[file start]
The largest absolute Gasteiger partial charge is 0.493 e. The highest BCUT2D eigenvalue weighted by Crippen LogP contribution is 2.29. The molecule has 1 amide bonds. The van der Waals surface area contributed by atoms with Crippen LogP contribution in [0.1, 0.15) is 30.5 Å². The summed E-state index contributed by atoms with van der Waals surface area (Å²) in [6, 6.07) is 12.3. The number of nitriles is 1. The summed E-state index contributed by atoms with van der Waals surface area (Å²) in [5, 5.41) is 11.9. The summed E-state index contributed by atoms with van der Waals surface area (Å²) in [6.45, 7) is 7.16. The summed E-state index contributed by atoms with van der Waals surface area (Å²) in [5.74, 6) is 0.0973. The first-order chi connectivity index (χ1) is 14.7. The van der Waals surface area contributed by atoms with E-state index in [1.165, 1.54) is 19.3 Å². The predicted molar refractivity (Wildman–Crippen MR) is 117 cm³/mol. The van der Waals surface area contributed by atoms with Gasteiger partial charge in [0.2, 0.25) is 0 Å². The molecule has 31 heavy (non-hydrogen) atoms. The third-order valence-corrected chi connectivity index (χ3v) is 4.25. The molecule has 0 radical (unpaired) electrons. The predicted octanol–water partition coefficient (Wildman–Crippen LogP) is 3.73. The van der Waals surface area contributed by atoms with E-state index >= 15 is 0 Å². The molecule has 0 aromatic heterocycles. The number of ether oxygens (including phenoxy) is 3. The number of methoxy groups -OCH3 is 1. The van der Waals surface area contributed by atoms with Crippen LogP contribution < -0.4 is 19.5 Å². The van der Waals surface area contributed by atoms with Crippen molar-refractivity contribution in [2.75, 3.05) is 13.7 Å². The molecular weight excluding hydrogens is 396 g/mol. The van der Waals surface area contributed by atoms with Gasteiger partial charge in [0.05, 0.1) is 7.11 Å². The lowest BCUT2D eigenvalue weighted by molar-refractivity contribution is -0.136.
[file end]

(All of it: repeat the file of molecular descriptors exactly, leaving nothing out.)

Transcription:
The largest absolute Gasteiger partial charge is 0.493 e. The highest BCUT2D eigenvalue weighted by Crippen LogP contribution is 2.29. The molecule has 1 amide bonds. The van der Waals surface area contributed by atoms with Crippen LogP contribution in [0.1, 0.15) is 30.5 Å². The summed E-state index contributed by atoms with van der Waals surface area (Å²) in [6, 6.07) is 12.3. The number of nitriles is 1. The summed E-state index contributed by atoms with van der Waals surface area (Å²) in [5, 5.41) is 11.9. The summed E-state index contributed by atoms with van der Waals surface area (Å²) in [6.45, 7) is 7.16. The summed E-state index contributed by atoms with van der Waals surface area (Å²) in [5.74, 6) is 0.0973. The first-order chi connectivity index (χ1) is 14.7. The van der Waals surface area contributed by atoms with E-state index in [1.165, 1.54) is 19.3 Å². The predicted molar refractivity (Wildman–Crippen MR) is 117 cm³/mol. The van der Waals surface area contributed by atoms with Gasteiger partial charge in [0.2, 0.25) is 0 Å². The molecule has 31 heavy (non-hydrogen) atoms. The third-order valence-corrected chi connectivity index (χ3v) is 4.25. The molecule has 0 radical (unpaired) electrons. The predicted octanol–water partition coefficient (Wildman–Crippen LogP) is 3.73. The van der Waals surface area contributed by atoms with E-state index >= 15 is 0 Å². The molecule has 0 aromatic heterocycles. The number of ether oxygens (including phenoxy) is 3. The number of methoxy groups -OCH3 is 1. The van der Waals surface area contributed by atoms with Crippen LogP contribution < -0.4 is 19.5 Å². The van der Waals surface area contributed by atoms with Crippen molar-refractivity contribution in [2.75, 3.05) is 13.7 Å². The molecular weight excluding hydrogens is 396 g/mol. The van der Waals surface area contributed by atoms with Gasteiger partial charge in [0.05, 0.1) is 7.11 Å². The lowest BCUT2D eigenvalue weighted by molar-refractivity contribution is -0.136.